Anderson v. Fraternal Order of Police-Legal Plan, Inc., The
OPINION AND ORDER by Judge John E Dowdell ; denying 10 Motion to Remand (Re: State Court Petition/Complaint ) (SAS, Chambers)
IN THE UNITED STATES DISTRICT COURT FOR THE
NORTHERN DISTRICT OF OKLAHOMA
THE FRATERNAL ORDER OF POLICELEGAL PLAN, INC., a corporation,
Case No. 16-CV-302-JED-FHM
OPINION AND ORDER
Before the Court is plaintiff Gary Anderson’s Motion to Remand and Brief in Support (the
“Motion”) (Doc. 10), which defendant the Fraternal Order of Police-Legal Plan, Inc. has opposed
(Doc. 11). For the reasons discussed below, plaintiff’s Motion is denied.
Plaintiff initiated this lawsuit in the Tulsa County District Court on May 20, 2016. (Doc.
1, Exh. 1). Plaintiff’s state court petition alleges that he was employed as a law enforcement officer
by the City of Miami, Oklahoma until his termination in 2010. During his employment, plaintiff
was a member of the Fraternal Order of Police (“FOP”), which offers its members the opportunity
to participate in a self-funded legal plan (the “Plan”) that covers certain legal defense costs. In
2010, plaintiff initiated legal proceedings challenging his termination. In accordance with his Plan
membership, plaintiff routinely submitted legal billing expenses to defendant. Plaintiff’s lawsuit
alleges that defendant failed to pay for a portion of his legal expenses, which caused him to suffer
damages exceeding $10,000. (Id., ¶¶ 3-5). Plaintiff also seeks punitive damages in an amount
Defendant removed the case on May 24, 2016, asserting that this Court has federal question
jurisdiction over plaintiff’s claim. (Doc. 1 at 2). Specifically, defendant’s Notice of Removal
states that plaintiff’s lawsuit claims recovery of benefits pursuant to an employee benefits plan that
is “exclusively governed” by the Employee Retirement Income Security Act of 1974 (“ERISA”),
29 U.S.C. § 1001 et seq. (Id.). Defendant asserts that this Court has original jurisdiction under 28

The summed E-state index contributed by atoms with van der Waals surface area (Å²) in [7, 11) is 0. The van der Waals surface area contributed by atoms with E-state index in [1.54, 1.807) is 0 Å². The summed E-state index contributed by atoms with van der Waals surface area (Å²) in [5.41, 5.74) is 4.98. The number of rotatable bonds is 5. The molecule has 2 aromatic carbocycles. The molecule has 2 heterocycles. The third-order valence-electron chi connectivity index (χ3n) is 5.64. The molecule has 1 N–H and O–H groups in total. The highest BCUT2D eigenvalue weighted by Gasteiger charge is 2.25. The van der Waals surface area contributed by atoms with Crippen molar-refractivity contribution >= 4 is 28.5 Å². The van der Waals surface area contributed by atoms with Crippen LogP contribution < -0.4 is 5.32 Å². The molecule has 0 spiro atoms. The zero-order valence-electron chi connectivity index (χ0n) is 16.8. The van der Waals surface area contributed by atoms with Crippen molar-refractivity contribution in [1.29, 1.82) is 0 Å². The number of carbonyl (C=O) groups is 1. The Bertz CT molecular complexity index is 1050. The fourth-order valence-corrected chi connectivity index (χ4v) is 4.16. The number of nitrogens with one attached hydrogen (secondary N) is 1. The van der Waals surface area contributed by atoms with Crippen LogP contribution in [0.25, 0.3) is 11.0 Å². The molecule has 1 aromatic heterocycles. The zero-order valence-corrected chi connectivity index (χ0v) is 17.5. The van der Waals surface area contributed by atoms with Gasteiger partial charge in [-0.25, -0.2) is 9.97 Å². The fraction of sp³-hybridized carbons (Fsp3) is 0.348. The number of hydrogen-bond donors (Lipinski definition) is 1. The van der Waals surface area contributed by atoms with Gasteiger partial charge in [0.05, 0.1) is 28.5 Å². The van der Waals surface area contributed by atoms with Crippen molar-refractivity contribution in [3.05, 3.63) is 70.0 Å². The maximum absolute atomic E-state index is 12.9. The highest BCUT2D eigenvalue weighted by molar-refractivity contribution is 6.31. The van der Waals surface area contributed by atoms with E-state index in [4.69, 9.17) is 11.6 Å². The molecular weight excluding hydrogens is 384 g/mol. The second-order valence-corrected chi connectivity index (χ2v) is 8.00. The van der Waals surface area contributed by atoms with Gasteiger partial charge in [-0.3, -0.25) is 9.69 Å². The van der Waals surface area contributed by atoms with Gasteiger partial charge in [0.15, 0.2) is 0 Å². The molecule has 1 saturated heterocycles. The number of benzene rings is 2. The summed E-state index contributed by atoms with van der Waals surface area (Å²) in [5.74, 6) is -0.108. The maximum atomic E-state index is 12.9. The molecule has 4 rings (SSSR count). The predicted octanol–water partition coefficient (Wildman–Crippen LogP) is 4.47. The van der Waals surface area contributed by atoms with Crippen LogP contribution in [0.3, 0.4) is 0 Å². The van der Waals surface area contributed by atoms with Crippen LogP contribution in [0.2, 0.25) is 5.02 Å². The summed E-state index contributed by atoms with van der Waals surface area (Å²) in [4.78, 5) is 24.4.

U.S.C. § 1331 under the complete preemption doctrine. Plaintiff’s Motion does not address
preemption, but instead argues that ERISA does not govern the Plan and thus the case should be
remanded. (Doc. 10 at 2).
“Federal courts are ‘courts of limited jurisdiction,’ possessing ‘only that power authorized
by Constitution and statute.’” Sunshine Haven Nursing Operations, LLC v. U.S. Dep’t of Health
& Human Servs., 742 F.3d 1239, 1246 (10th Cir. 2014) (quoting Devon Energy Prod. Co., L.P. v.
Mosaic Potash Carlsbad, Inc., 693 F.3d 1195, 1201 (10th Cir. 2012)).
District courts have
original jurisdiction over federal question cases, that is, those cases “arising under the Constitution,
laws, or treaties of the United States.” 28 U.S.C. § 1331. In a defendant’s removal action based
on federal question jurisdiction, the defendant bears the burden of establishing that removal was
proper on this basis. Karnes v. Boeing Co., 335 F.3d 1189, 1193 (10th Cir. 2003).
“In determining the existence of federal question jurisdiction, courts are ‘guided generally
by the ‘well-pleaded complaint’ rule, under which a suit arises under federal law only when the
plaintiff’s statement of his own cause of action shows that it is based on federal law.’” Salzer v.
SSM Health Care of Oklahoma Inc., 762 F.3d 1130, 1134 (10th Cir. 2014) (quoting Turgeau v.
Admin. Rev. Bd., 446 F.3d 1052, 1060 (10th Cir. 2006)). A plaintiff may therefore “‘prevent
removal to federal court by choosing not to plead a federal claim even if one is available.’” Id.
(quoting Turgeau, 446 F.3d at 1060). However, the doctrine of complete preemption is “‘a
corollary or an exception to the well pleaded complaint rule,’ under which ‘a state law cause of
action may be removed to federal court on the theory that federal preemption makes the state law
claim necessarily federal in character.’” Id. (quotation omitted); Felix v. Lucent Techs., Inc., 387
F.3d 1146, 1154 (10th Cir. 2004). The Supreme Court has recognized “only a few federal statutes
that so pervasively regulate their respective areas that they have complete preemptive force;
ERISA is one.” Hansen v. Harper Excavating, Inc., 641 F.3d 1216, 1221 (10th Cir. 2011). Thus,
the complete preemption doctrine allows a state law claim to be converted into a federal claim for
purposes of federal question jurisdiction and the well-pleaded complaint rule. Felix, 387 F.3d at
First, the Court must assess whether the Plan is governed by ERISA. If the answer is yes,
the dispositive question before the Court becomes whether plaintiff’s claim is completely
preempted by ERISA. See Salzer, 762 F.3d at 1134. It is defendant’s burden to demonstrate that
removal is proper under the ERISA doctrine of complete preemption. See Karnes, 335 F.3d at
A. ERISA-Regulated Plan
A plan is subject to ERISA regulation if it is “established or maintained by an employer or
by an employee organization . . . for the purpose of providing for its participants or their
beneficiaries . . . prepaid legal services.”
29 U.S.C. § 1002(1). ERISA does not apply to
government plans, defined as plans “established or maintained for its employees by the
Government of the United States, by the government of any State or political subdivision thereof,